The UAS has a length of 47.6ft (14.5m), a height of 15.3ft (4.7m), a wingspan of 130.9ft (39.8m) and a gross weight of 14,950lb (6,781kg).
The maximum take-off weight of the aircraft is 32,250lb (14,628kg) while the maximum payload carrying capacity is 3,000lb (1,360kg).
The RQ-4D Phoenix provides a range of 8,700nm (16,113km).
Sensors onboard RQ-4D Phoenix UAS
The unmanned aircraft features a ground surveillance radar developed under the USAF’s multi-platform radar technology insertion programme (MP-RTIP), a radar systems improvement effort led by Northrop Grumman.
An extensive suite of long-range, wideband data links is also fitted for line-of-sight (LOS) and beyond-line-of-sight (BLOS) communications between ground and air segments.
RQ-4D Phoenix engine and performance
The powerplant used in the remotely piloted aircraft features Rolls-Royce North America’s AE 3007H turbofan engine, which has a fuel capacity of 17,300lb (7,847kg) and provides a maximum thrust of 7,600lb.
The UAS can attain a maximum speed of 310kt (575km/h) and fly at a maximum altitude of 60,000ft (18,288m).
AGS system details
The AGS core features a combination of ground, air and mission support segments that provide near-real-time, persistent wide-area terrestrial and maritime surveillance in all weather conditions during day and night. It also incorporates advanced sensor technologies.
The system provides comprehensive situation awareness to the commanders of deployed forces. It supports NATO members in various missions, including the protection of ground troops and civilian populations, anti-terrorism operations, border control and maritime safety, and humanitarian assistance operations during natural disasters.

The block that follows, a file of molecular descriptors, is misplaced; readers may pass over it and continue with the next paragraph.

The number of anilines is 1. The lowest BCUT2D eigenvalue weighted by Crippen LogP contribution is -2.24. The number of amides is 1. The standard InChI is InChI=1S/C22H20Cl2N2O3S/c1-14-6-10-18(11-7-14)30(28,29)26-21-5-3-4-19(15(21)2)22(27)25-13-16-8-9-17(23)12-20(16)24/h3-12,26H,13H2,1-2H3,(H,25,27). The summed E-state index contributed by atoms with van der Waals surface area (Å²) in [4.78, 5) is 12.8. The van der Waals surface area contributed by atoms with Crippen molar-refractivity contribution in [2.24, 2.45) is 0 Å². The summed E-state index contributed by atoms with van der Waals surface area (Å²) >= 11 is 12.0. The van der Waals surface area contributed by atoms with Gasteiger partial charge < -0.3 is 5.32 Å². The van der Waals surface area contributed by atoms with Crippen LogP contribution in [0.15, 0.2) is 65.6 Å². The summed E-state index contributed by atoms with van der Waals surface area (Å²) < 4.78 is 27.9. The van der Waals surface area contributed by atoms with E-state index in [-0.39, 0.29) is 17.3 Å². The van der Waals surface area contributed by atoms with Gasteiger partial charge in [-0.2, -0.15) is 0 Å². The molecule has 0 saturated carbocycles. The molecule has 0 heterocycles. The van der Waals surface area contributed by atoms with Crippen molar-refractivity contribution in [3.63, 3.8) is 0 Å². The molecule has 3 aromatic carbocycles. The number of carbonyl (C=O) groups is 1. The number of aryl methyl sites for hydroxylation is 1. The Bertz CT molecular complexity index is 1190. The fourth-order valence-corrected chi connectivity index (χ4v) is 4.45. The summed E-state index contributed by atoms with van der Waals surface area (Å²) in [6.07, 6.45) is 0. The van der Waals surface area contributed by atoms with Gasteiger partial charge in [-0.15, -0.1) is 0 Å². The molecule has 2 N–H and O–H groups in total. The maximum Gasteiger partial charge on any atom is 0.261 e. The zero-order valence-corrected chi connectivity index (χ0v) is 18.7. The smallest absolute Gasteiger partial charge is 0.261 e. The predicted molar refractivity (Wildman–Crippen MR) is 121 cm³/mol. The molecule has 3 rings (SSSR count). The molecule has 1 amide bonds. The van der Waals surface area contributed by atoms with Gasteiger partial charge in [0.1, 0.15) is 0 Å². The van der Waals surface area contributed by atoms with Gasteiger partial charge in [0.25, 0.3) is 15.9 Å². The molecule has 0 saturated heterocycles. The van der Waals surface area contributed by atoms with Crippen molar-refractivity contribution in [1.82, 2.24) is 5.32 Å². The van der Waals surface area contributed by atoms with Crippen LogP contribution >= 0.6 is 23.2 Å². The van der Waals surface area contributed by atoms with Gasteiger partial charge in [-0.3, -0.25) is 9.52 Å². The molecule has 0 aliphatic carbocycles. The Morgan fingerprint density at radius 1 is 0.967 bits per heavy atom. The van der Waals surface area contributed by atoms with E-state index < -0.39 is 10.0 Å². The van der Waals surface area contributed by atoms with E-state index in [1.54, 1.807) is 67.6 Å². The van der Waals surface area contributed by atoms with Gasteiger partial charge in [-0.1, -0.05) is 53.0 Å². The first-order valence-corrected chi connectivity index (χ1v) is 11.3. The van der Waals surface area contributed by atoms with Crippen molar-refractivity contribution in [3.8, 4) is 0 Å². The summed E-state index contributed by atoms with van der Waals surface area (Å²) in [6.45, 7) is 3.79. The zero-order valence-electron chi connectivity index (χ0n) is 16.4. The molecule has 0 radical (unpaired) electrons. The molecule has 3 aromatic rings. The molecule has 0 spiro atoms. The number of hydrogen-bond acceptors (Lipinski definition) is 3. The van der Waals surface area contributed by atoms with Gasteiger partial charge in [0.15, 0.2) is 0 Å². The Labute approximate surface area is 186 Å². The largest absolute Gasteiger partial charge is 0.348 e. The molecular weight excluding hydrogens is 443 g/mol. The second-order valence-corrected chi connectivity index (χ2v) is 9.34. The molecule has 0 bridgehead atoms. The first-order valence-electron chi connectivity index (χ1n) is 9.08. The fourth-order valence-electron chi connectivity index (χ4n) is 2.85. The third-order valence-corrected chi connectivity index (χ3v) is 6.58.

The air segment comprises five RQ-4D Phoenix unmanned aerial vehicles (UAVs) and flight control stations (AVMC2). The ground segment provides an interface for interoperability between the AGS core system and command, control, intelligence, surveillance and reconnaissance (C2ISR) systems.
Equipped with multiple mobile and transportable ground stations built by Airbus, the ground segment enables datalink connectivity, as well as data processing and exploitation capabilities. The industry team led by Northrop Grumman also includes Airbus, Leonardo and Kongsberg.
The surveillance capabilities provided by the AGS programme are complemented by interoperable contributions such as national surveillance systems and data/communications support from member countries.
Software upgrade to RQ-4D
NATO’s first RQ-4D aircraft underwent the Maritime Mode software upgrade and returned to the Sigonella Air Base in September 2022.
The manufacturer performed the upgrade and equipped the UAS with the Maritime Mode, which enhances ISR capabilities.
The remaining four UAVs will undergo the upgrade at the NAGSF main operating base.
The Maritime Mode provides enhanced capabilities to detect and monitor moving vessels. The maritime inverse synthetic aperture radar (MISAR) component of the Maritime Mode enables the aircraft to identify non-cooperative targets.
The moving target indicator and MISAR provide ISR information on vessels moving on the surface of the water.